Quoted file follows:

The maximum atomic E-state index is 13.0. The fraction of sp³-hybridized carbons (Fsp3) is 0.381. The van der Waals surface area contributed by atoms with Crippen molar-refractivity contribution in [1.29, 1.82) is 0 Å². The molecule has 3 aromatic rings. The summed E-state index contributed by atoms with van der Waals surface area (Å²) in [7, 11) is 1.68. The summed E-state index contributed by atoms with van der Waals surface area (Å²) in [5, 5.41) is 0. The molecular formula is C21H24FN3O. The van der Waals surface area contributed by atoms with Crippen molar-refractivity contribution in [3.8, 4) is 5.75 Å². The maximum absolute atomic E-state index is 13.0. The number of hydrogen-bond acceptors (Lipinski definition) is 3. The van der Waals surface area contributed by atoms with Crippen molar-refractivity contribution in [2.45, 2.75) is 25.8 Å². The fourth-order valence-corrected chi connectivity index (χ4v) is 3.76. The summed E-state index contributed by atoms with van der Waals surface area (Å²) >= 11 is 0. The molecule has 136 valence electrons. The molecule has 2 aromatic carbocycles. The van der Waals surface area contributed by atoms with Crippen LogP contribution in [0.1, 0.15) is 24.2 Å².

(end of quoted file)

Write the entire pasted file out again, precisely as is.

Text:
The maximum atomic E-state index is 13.0. The fraction of sp³-hybridized carbons (Fsp3) is 0.381. The van der Waals surface area contributed by atoms with Crippen molar-refractivity contribution in [1.29, 1.82) is 0 Å². The molecule has 3 aromatic rings. The summed E-state index contributed by atoms with van der Waals surface area (Å²) in [7, 11) is 1.68. The summed E-state index contributed by atoms with van der Waals surface area (Å²) in [5, 5.41) is 0. The molecular formula is C21H24FN3O. The van der Waals surface area contributed by atoms with Crippen molar-refractivity contribution in [3.8, 4) is 5.75 Å². The maximum absolute atomic E-state index is 13.0. The number of hydrogen-bond acceptors (Lipinski definition) is 3. The van der Waals surface area contributed by atoms with Crippen molar-refractivity contribution in [2.45, 2.75) is 25.8 Å². The fourth-order valence-corrected chi connectivity index (χ4v) is 3.76. The summed E-state index contributed by atoms with van der Waals surface area (Å²) >= 11 is 0. The molecule has 136 valence electrons. The molecule has 2 aromatic carbocycles. The van der Waals surface area contributed by atoms with Crippen LogP contribution in [0.1, 0.15) is 24.2 Å².